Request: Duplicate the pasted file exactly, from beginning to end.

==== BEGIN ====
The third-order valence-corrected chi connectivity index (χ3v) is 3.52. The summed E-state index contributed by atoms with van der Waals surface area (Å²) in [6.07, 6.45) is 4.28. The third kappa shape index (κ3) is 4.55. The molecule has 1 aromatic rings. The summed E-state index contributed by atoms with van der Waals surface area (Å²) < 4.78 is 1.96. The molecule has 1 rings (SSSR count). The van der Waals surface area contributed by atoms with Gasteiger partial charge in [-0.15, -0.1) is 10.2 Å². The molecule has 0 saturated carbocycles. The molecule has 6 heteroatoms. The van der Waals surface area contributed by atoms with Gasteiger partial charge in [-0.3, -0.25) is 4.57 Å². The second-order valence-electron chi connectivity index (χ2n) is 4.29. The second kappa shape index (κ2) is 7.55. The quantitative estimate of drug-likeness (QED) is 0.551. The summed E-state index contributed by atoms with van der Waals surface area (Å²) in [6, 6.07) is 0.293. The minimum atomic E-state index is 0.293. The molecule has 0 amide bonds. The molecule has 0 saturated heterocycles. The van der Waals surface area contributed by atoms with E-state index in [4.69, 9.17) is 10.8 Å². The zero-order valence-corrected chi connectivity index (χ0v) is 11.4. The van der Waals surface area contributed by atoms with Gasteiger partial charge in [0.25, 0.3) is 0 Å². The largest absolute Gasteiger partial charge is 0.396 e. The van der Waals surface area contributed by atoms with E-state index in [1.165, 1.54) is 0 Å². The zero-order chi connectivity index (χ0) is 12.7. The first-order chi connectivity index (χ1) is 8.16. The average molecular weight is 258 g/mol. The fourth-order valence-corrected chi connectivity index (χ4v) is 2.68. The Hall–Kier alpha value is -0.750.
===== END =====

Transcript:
The third-order valence-corrected chi connectivity index (χ3v) is 3.52. The summed E-state index contributed by atoms with van der Waals surface area (Å²) in [6.07, 6.45) is 4.28. The third kappa shape index (κ3) is 4.55. The molecule has 1 aromatic rings. The summed E-state index contributed by atoms with van der Waals surface area (Å²) < 4.78 is 1.96. The molecule has 1 rings (SSSR count). The van der Waals surface area contributed by atoms with Gasteiger partial charge in [-0.15, -0.1) is 10.2 Å². The molecule has 0 saturated carbocycles. The molecule has 6 heteroatoms. The van der Waals surface area contributed by atoms with Gasteiger partial charge in [-0.3, -0.25) is 4.57 Å². The second-order valence-electron chi connectivity index (χ2n) is 4.29. The second kappa shape index (κ2) is 7.55. The quantitative estimate of drug-likeness (QED) is 0.551. The summed E-state index contributed by atoms with van der Waals surface area (Å²) in [6, 6.07) is 0.293. The minimum atomic E-state index is 0.293. The molecule has 0 amide bonds. The molecule has 0 saturated heterocycles. The van der Waals surface area contributed by atoms with E-state index in [4.69, 9.17) is 10.8 Å². The zero-order valence-corrected chi connectivity index (χ0v) is 11.4. The van der Waals surface area contributed by atoms with Gasteiger partial charge in [0.25, 0.3) is 0 Å². The largest absolute Gasteiger partial charge is 0.396 e. The van der Waals surface area contributed by atoms with E-state index in [1.165, 1.54) is 0 Å². The zero-order chi connectivity index (χ0) is 12.7. The first-order chi connectivity index (χ1) is 8.16. The average molecular weight is 258 g/mol. The fourth-order valence-corrected chi connectivity index (χ4v) is 2.68. The Hall–Kier alpha value is -0.750.